Guy sues ESPN for making fun of him when he fell asleep at a Yankees game

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I see almost every bit if silly and stupid quasi-baseball news that one can possibly see, but I somehow missed the fact that, back in April, a fan at a Yankees Red Sox game fell asleep and was captured snoozing by ESPN’s cameras. John Kruk and Dan Shulman apparently cracked wise about him. And, because it was the Red Sox and Yankees, apparently some ESPNNew York.com columnist referenced the snoozing fan in the service of what I assume to be a tortured metaphor the following day.

But like I said, that was nearly three months ago and hardly anyone noticed, right? Well, they’ll notice now, because the sleeping dude is suing ESPN. From Consumerist:

The man is suing Major League Baseball Advanced Media, ESPN New York, the New York Yankees, and ESPN announcers Dan Shulman and John Kruk, in Bronx County Supreme Court, reports Courthouse News. He’s seeking $10 million in damages for defamation and intentional infliction of emotional distress . . . As a result of the photos, commentary and social media attention, the plaintiff claims he was shown in a false light, that his reputation was damaged and it’s no one’s business if he was napping.

Well, I didn’t have much of a thought about this guy’s reputation before, but I certainly do now.

Athletics hire third base coach Matt Williams

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The Athletics have hired former MLB manager Matt Williams, the team announced Friday. Williams will take over third base coaching duties under manager Bob Melvin, filling the vacancy left by Nationals’ bench coach Chip Hale after the 2017 season.

Williams is no stranger to the Bay Area, but this will be his first time sporting the green and gold. He got his start in pro ball with the rival Giants in 1987, where he manned third base and collected four All-Star nominations before jumping ship to the American League in 1997. After a one-year stint in the Indians’ organization, he returned to the NL to finish off his 17-season career and eventually hung up his cleats with the Diamondbacks in 2003.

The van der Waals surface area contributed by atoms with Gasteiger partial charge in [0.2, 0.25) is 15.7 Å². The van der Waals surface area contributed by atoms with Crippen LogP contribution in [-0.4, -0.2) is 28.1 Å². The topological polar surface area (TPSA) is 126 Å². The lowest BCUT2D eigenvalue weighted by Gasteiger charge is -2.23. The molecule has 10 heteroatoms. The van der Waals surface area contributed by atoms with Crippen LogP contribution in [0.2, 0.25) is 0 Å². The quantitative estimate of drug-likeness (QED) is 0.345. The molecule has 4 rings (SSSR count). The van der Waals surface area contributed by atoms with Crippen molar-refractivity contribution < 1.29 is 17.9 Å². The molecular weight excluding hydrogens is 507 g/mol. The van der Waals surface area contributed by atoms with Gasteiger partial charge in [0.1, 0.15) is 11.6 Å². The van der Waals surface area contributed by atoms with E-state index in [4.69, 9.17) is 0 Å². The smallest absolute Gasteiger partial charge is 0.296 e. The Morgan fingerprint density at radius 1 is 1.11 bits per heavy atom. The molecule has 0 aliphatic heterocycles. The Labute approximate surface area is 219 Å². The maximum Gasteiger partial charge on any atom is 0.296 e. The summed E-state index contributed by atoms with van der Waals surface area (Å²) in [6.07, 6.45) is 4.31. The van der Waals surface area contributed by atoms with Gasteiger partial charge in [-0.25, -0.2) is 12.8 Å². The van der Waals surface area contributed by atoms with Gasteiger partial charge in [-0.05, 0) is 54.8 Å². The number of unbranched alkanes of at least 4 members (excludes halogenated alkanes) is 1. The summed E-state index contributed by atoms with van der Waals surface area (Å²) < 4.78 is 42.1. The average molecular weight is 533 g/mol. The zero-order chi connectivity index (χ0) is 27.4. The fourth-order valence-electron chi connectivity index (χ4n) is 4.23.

Post-retirement, Williams has crafted a resume that almost over-qualifies him for a coaching gig. He led the Nationals to a cumulative 179-145 record from 2014 to 2015 and earned props as NL Manager of the Year after bringing the team to a first-place finish in 2014. In 2016, he split the season as a first and third base coach in the D-backs’ organization, then accepted a studio analyst position with the Giants for the 2017 season. Although he has yet to suit up for the Athletics in any role, he’s not unfamiliar with skipper Bob Melvin. The two were teammates on the Giants’ 1987-88 roster and spent some time in Arizona together when Melvin took a coaching job there in the early 2000s.

While next year’s reunion will be fun to watch (unless, I suppose, you’re a Giants fan with a long memory), Williams may not have his sights set on a coaching role forever. As the San Francisco Chronicle’s John Shea reported back in July, the 51-year-old knows what it feels like to win as a manager, and it’s a position he might be open to pursuing in the future.

“For me, my most comfortable space is in uniform,” he told Shea. “I’ve done the ownership thing and front-office stuff, and that’s fun. The most gratification I get is swinging a fungo and throwing batting practice and being on the field. It’s what you know and love. I look at myself as a teacher first and foremost. At the end of the day, I think that’s how I have my greatest influence.”